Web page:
Deep Learning Specialization Course
Course 2: Improving Deep Neural Networks: Hyperparameters tuning, Regularization and Optimization (Week 3 notes)
I have been receiving really good response with my notes on this course. It inspires me to do well on every article. If you have not yet read my 1st and 2nd-week notes, please check out this article.
Without any further delay, let's dive right into this week’s learning.
Training the neural networks involve setting several hyperparameters. In this week we will learn to find a good setting for them.
- Tuning Process
The question that arises while tuning the hyperparameters is how do you select the set of values to explore? During the earlier times, it was common practice to plot the hyperparameters on the grid and systematically explore their values. The preferable choice of the grid was five by five. But this worked best when the number of parameters was relatively small. The recommended practice is to choose points at random and then try out the hyperparameters on this randomly chosen set of points.
The above diagram considers only two hyperparameters. If we have three parameters then we can use a cube with the third dimension. By sampling within the three-dimensional cube, we get to try out a lot more values for each of the hyperparameters.
2. Using an appropriate scale to pick hyperparameters
We saw that sampling at random over the range of hyperparameters can allow the search over the space of hyperparameters more efficiently. It is important to pick an appropriate scale on which we can explore the hyperparameters.
To understand this, consider the number of hidden units hyperparameter. The range we are interested in is from 50 to 100. We can use a grid that contains values between 50 and 100 to find the best value:
Now consider the learning rate with a range between 0.0001 and 1. If we draw a number line with these extreme values and sample the values uniformly at random, around 90% of the values will fall between 0.1 to 1. In other words, we are using 90% of resources to search between 0.1 to 1, and only 10% to search between 0.0001 to 0.1. This does not look correct! Instead, we can use a log scale to choose the values:
One of the important ideas in deep learning is an algorithm called batch normalization that helps to train an algorithm faster.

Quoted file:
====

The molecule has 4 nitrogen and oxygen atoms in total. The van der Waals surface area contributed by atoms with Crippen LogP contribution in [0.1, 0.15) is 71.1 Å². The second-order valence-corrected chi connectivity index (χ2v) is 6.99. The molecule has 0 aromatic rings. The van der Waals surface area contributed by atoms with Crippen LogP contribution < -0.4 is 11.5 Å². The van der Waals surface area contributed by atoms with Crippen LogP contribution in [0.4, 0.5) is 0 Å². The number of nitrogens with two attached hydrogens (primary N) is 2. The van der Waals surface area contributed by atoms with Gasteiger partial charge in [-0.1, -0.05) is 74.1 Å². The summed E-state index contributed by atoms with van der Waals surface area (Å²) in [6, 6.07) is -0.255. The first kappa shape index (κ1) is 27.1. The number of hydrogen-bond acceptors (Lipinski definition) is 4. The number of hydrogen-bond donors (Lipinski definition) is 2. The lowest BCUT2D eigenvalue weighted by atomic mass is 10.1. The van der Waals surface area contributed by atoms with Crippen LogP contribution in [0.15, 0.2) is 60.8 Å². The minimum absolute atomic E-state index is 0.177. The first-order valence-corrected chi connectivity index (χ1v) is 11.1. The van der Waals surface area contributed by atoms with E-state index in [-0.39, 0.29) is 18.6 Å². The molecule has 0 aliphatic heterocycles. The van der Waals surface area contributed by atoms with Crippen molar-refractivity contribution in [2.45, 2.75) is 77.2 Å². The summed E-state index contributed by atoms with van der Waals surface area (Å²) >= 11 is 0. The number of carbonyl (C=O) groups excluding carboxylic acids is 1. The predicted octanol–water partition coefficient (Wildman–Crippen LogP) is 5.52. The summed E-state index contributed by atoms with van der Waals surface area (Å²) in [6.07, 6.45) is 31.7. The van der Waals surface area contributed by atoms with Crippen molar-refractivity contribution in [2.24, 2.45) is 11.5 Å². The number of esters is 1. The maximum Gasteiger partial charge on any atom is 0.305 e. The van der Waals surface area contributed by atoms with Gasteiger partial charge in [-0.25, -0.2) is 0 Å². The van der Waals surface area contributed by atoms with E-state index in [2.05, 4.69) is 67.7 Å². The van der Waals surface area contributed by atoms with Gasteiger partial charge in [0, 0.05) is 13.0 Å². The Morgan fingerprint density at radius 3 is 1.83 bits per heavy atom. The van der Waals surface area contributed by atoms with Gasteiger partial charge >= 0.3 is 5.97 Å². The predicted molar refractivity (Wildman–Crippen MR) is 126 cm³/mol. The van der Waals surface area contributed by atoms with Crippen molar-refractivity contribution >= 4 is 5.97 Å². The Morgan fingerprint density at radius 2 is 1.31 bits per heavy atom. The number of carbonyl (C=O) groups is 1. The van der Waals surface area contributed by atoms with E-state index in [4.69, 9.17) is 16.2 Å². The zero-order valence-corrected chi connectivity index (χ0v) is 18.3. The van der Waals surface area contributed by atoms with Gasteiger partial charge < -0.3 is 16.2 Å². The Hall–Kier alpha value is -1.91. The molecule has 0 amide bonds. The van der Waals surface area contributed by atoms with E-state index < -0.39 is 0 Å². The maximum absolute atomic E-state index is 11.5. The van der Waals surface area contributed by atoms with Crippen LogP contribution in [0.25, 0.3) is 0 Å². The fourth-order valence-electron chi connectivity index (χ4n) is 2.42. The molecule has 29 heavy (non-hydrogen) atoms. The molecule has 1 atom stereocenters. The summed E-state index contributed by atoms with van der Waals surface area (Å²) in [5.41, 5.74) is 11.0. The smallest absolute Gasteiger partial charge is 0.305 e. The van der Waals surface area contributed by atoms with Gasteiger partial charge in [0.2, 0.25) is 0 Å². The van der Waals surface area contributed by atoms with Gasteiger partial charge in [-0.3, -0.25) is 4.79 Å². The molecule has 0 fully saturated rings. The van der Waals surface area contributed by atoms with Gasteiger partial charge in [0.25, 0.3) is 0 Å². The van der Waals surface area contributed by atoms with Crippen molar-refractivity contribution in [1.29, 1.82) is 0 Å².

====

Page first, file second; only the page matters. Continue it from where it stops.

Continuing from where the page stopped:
Recall that in logistic regression, normalizing the inputs can speed up the learnings.
In the case of deeper models, apart from input features, we have activations in all the layers. Wouldn’t it be nice, if we can normalize the mean and variance of activations to make the training of W and b more efficient? For example, we want to train W3 and b3 faster in the following network. Since a2 is the input to the next layer, it will affect the training of W3 and b3.
Here is how we can implement batch normalization in a single training layer:
Given some intermediate values in neural network Z¹ to Z^m, normalization can be calculated as follows:
Here, Epsilon is added for numerical stability. Every component of Z will have a mean 0 and variance of 1. For hidden units, it will not make sense if we have the same mean and variance for every component. Hence, it will make more sense to have different distribution for hidden units. We can utilize the following formula to calculate Z tilda.
Where gamma and beta are learnable parameters. Batch norm applies the normalization process to input layers as well as the deep layers. The only difference between training the input layer and the hidden layer is that we do not want to apply zero mean and variance one to all the values of hidden layers as we want to take advantage of the nonlinearity function. The hidden layer has standardized mean and variance where both are controlled by explicit parameters gamma and beta.
Adding Batch Norm to a network
Why Batch Norm really works?
- Normalizing the input features to mean zero and variance one, increases the speed similarly batch norm does that to hidden layers.
- Consider the scenario of covariate shift, where distribution changes with another dataset and the algorithm fail to generalize on that dataset. Similarly, in the neural network, if any we consider any hidden layer, the input values keep on changing resulting in covariate shift. Batch norm reduces the amount that the distribution of these hidden unit values shifts around.
Batch Norm at a test time
When we apply batch norm on training data, it works with mini-batches with steps as shown below.
But during the test time, we will want to process one example at a time. Hence, We will use an exponentially weighted average for calculating the value of the Z norm.
Generalization of logistic regression is known as softmax regression which can let us make predictions to identify more than two classes. In the below image, the outer layer will have four output units where we will try to identify the probability of each of the four classes.
For calculating the probability of each class, we will use the softmax activation function which is different than other activation functions such as relu. In the softmax activation function, we will take a temporary variable t and calculate its value by doing an element-wise summation of each output unit as shown below. Here we have considered 4 as our output parameter.
Then the output aL is going to be the vector t normalized to sum 1 as shown in the below example.
The following are few examples of decision boundaries created using the softmax classification.
With this, we completed our second course in the deep learning specialization.
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